There is widespread concern about regional inequalities in many countries. The political shocks of the 2010s - including Brexit, Trump's 2016 election, and the Gilets Jaunes - all have deep roots in the poorest regions.
Is regional inequality driving political polarisation? And, if so, what can we do about it? This event brings together high-profile authors from political science, geography, economics, and psychology to debate this question.
Andrés Rodríguez-Pose (@rodriguez_pose) is the Princesa de Asturias Chair and a Professor of Economic Geography at LSE. He is the Director of the Cañada Blanch Centre at LSE.
Maria Abreu (@mariaaabreu) is a regional economist, working on topics relating to labour markets, education and skills, migration, and productivity. She is University Senior Lecturer (Associate Professor) at the Department of Land Economy, and Fellow of Pembroke College, University of Cambridge.
Jonathan Hopkin (@jrhopkin) is Professor of Comparative Politics in the Department of Government at LSE.
Ellen Helsper (@EllenHel) is Professor of Digital Inequalities at the Department of Media and Communications at LSE and co-convenor of the Politics of Inequality Research Theme at the International Inequalities Institute.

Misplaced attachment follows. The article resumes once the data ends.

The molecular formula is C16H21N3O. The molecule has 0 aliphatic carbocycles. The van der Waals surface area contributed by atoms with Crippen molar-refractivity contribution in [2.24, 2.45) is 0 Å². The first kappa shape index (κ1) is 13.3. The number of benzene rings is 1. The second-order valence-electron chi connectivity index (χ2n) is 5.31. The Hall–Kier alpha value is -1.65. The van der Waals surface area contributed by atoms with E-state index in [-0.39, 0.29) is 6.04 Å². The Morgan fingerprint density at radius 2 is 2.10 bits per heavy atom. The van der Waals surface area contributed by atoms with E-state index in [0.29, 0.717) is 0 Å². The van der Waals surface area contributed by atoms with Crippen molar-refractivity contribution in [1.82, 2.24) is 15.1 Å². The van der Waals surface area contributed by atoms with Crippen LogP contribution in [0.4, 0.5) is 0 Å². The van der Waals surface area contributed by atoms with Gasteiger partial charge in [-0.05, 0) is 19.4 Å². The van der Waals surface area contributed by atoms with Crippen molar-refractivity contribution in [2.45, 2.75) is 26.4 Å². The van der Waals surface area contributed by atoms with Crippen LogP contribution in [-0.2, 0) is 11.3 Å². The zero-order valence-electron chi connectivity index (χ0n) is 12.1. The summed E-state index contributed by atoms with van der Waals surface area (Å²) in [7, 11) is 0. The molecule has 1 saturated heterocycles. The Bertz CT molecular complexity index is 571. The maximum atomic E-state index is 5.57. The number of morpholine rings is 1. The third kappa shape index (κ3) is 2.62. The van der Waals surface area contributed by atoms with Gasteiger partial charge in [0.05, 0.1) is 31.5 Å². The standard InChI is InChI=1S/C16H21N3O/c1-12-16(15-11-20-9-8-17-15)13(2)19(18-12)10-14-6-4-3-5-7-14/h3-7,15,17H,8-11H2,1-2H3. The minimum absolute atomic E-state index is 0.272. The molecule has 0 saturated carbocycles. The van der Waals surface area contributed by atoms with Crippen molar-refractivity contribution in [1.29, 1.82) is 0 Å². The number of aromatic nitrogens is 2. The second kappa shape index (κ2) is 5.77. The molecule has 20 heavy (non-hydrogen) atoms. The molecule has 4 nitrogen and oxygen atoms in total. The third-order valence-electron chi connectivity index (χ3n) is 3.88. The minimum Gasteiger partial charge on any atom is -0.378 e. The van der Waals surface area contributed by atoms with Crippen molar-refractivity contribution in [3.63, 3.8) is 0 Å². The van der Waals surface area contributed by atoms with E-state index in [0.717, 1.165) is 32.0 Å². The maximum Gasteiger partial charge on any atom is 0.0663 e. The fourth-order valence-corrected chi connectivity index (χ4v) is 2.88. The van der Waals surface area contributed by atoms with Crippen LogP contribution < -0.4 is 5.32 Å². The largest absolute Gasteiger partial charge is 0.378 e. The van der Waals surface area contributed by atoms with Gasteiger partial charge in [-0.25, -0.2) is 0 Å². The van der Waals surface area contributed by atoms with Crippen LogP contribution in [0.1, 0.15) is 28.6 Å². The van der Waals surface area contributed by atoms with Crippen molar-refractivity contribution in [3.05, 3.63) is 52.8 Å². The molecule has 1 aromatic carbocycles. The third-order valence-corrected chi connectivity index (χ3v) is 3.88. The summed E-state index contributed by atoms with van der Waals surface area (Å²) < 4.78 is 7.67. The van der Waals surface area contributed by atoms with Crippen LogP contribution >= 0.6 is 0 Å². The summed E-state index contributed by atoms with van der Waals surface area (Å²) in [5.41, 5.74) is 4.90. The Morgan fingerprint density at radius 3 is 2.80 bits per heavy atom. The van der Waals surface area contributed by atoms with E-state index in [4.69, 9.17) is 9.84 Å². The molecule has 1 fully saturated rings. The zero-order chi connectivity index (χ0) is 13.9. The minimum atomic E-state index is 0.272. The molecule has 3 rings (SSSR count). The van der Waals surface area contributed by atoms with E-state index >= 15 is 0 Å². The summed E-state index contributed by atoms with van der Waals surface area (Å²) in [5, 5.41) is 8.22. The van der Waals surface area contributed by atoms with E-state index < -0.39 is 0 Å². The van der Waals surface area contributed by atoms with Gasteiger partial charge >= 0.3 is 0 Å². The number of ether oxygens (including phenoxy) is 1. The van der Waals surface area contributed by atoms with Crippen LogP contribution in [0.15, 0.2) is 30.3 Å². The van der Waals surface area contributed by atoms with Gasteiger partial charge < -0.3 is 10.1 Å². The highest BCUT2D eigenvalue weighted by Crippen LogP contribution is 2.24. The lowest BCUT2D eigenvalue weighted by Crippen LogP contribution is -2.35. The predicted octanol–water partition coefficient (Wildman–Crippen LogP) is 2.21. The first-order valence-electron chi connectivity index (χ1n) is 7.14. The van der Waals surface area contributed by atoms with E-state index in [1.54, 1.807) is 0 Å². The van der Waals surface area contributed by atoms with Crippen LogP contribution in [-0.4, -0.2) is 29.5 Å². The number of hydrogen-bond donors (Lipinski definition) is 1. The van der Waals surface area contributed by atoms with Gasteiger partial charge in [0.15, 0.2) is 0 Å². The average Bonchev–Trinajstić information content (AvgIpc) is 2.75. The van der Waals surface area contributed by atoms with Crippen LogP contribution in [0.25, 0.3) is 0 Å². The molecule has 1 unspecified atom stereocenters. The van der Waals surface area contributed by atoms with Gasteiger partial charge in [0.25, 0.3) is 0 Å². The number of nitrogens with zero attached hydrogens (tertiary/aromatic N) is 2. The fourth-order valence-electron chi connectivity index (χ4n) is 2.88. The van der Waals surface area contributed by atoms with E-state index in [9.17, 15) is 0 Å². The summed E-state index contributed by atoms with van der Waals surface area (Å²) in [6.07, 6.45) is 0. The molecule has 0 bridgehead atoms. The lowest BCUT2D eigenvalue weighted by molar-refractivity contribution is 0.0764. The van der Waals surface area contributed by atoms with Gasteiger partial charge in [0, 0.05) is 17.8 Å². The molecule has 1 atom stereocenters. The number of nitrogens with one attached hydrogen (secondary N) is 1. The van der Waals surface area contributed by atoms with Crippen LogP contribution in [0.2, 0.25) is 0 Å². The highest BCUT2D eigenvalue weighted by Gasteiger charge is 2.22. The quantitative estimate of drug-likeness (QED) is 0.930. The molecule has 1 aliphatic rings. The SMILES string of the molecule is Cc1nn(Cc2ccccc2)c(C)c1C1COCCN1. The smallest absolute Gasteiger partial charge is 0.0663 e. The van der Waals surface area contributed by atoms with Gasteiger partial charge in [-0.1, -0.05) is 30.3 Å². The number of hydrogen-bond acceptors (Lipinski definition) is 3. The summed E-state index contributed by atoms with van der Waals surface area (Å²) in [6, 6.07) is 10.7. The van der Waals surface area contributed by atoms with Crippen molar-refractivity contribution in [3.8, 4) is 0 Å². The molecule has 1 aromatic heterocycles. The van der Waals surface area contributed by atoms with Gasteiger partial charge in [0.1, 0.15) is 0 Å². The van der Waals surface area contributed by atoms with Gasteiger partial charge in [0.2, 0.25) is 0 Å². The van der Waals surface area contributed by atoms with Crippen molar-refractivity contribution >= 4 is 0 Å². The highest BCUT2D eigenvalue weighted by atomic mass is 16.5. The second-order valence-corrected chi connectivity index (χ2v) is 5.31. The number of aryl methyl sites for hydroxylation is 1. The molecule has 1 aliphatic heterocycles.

Neil Lee (@ndrlee) is Professor of Economic Geography at the Department of Geography and Environment at LSE and leads the Cities, Jobs and Economic Change Research Theme at the International Inequalities Institute.
The International Inequalities Institute (@LSEInequalities) at LSE brings together experts from many LSE departments and centres to lead cutting-edge research focused on understanding why inequalities are escalating in numerous arenas across the world, and to develop critical tools to address these challenges.
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